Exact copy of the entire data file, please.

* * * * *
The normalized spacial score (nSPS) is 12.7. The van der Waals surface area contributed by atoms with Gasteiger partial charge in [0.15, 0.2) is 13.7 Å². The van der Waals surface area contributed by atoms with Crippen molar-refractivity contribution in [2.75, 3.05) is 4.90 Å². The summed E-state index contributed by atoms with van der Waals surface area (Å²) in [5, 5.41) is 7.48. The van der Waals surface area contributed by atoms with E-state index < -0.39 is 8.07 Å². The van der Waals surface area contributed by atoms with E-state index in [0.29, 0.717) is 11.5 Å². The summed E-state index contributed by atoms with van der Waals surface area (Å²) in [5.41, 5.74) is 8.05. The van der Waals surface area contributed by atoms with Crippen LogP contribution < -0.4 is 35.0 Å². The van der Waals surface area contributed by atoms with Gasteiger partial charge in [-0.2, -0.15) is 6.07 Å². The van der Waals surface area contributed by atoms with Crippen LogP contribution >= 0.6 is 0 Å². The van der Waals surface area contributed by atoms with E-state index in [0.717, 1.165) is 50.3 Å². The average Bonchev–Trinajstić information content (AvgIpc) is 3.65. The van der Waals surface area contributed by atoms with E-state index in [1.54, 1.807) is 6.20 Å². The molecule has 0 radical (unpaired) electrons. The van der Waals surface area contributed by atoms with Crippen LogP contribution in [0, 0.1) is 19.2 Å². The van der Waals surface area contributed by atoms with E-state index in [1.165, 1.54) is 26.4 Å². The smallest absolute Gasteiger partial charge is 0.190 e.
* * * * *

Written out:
The normalized spacial score (nSPS) is 12.7. The van der Waals surface area contributed by atoms with Gasteiger partial charge in [0.15, 0.2) is 13.7 Å². The van der Waals surface area contributed by atoms with Crippen molar-refractivity contribution in [2.75, 3.05) is 4.90 Å². The summed E-state index contributed by atoms with van der Waals surface area (Å²) in [5, 5.41) is 7.48. The van der Waals surface area contributed by atoms with E-state index < -0.39 is 8.07 Å². The van der Waals surface area contributed by atoms with E-state index in [0.29, 0.717) is 11.5 Å². The summed E-state index contributed by atoms with van der Waals surface area (Å²) in [5.41, 5.74) is 8.05. The van der Waals surface area contributed by atoms with Crippen LogP contribution < -0.4 is 35.0 Å². The van der Waals surface area contributed by atoms with Gasteiger partial charge in [-0.2, -0.15) is 6.07 Å². The van der Waals surface area contributed by atoms with Crippen LogP contribution >= 0.6 is 0 Å². The van der Waals surface area contributed by atoms with E-state index in [0.717, 1.165) is 50.3 Å². The average Bonchev–Trinajstić information content (AvgIpc) is 3.65. The van der Waals surface area contributed by atoms with E-state index in [1.54, 1.807) is 6.20 Å². The molecule has 0 radical (unpaired) electrons. The van der Waals surface area contributed by atoms with Crippen LogP contribution in [0, 0.1) is 19.2 Å². The van der Waals surface area contributed by atoms with E-state index in [1.165, 1.54) is 26.4 Å². The smallest absolute Gasteiger partial charge is 0.190 e.